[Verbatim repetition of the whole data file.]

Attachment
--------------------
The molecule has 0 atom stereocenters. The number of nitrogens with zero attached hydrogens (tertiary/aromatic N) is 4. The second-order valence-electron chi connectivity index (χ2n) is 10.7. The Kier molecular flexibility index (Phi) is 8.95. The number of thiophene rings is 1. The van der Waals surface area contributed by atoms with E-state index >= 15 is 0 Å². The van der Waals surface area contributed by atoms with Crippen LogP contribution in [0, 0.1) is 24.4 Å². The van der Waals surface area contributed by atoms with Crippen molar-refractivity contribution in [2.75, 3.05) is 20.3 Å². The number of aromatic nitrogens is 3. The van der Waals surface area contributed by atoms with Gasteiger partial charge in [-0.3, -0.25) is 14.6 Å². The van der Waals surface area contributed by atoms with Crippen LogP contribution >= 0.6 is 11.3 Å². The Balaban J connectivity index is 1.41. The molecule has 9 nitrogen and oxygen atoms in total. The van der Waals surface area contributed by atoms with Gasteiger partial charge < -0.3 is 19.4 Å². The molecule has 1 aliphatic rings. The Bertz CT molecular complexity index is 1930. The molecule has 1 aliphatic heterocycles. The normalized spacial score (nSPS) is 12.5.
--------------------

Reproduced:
The molecule has 0 atom stereocenters. The number of nitrogens with zero attached hydrogens (tertiary/aromatic N) is 4. The second-order valence-electron chi connectivity index (χ2n) is 10.7. The Kier molecular flexibility index (Phi) is 8.95. The number of thiophene rings is 1. The van der Waals surface area contributed by atoms with E-state index >= 15 is 0 Å². The van der Waals surface area contributed by atoms with Crippen LogP contribution in [0, 0.1) is 24.4 Å². The van der Waals surface area contributed by atoms with Crippen molar-refractivity contribution in [2.75, 3.05) is 20.3 Å². The number of aromatic nitrogens is 3. The van der Waals surface area contributed by atoms with Gasteiger partial charge in [-0.3, -0.25) is 14.6 Å². The van der Waals surface area contributed by atoms with Crippen LogP contribution >= 0.6 is 11.3 Å². The Balaban J connectivity index is 1.41. The molecule has 9 nitrogen and oxygen atoms in total. The van der Waals surface area contributed by atoms with Gasteiger partial charge < -0.3 is 19.4 Å². The molecule has 1 aliphatic rings. The Bertz CT molecular complexity index is 1930. The molecule has 1 aliphatic heterocycles. The normalized spacial score (nSPS) is 12.5.